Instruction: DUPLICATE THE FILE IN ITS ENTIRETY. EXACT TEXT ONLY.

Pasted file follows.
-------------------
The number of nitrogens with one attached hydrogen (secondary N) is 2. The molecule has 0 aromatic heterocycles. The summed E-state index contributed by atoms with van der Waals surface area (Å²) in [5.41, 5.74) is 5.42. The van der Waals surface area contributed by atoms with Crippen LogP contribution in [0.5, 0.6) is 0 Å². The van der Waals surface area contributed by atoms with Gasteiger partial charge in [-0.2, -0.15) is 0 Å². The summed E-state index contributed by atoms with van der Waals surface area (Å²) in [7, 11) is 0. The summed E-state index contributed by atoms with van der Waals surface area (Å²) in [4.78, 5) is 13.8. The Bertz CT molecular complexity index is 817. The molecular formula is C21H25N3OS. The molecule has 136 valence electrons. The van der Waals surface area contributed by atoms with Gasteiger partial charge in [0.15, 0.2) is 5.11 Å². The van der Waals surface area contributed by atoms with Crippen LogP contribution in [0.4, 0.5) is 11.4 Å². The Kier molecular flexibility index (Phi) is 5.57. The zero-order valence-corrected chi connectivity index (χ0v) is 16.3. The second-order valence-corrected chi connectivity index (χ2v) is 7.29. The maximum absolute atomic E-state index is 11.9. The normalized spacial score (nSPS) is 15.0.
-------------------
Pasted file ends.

The number of nitrogens with one attached hydrogen (secondary N) is 2. The molecule has 0 aromatic heterocycles. The summed E-state index contributed by atoms with van der Waals surface area (Å²) in [5.41, 5.74) is 5.42. The van der Waals surface area contributed by atoms with Crippen LogP contribution in [0.5, 0.6) is 0 Å². The van der Waals surface area contributed by atoms with Gasteiger partial charge in [-0.2, -0.15) is 0 Å². The summed E-state index contributed by atoms with van der Waals surface area (Å²) in [7, 11) is 0. The summed E-state index contributed by atoms with van der Waals surface area (Å²) in [4.78, 5) is 13.8. The Bertz CT molecular complexity index is 817. The molecular formula is C21H25N3OS. The molecule has 136 valence electrons. The van der Waals surface area contributed by atoms with Gasteiger partial charge in [0.15, 0.2) is 5.11 Å². The van der Waals surface area contributed by atoms with Crippen LogP contribution in [0.4, 0.5) is 11.4 Å². The Kier molecular flexibility index (Phi) is 5.57. The zero-order valence-corrected chi connectivity index (χ0v) is 16.3. The second-order valence-corrected chi connectivity index (χ2v) is 7.29. The maximum absolute atomic E-state index is 11.9. The normalized spacial score (nSPS) is 15.0.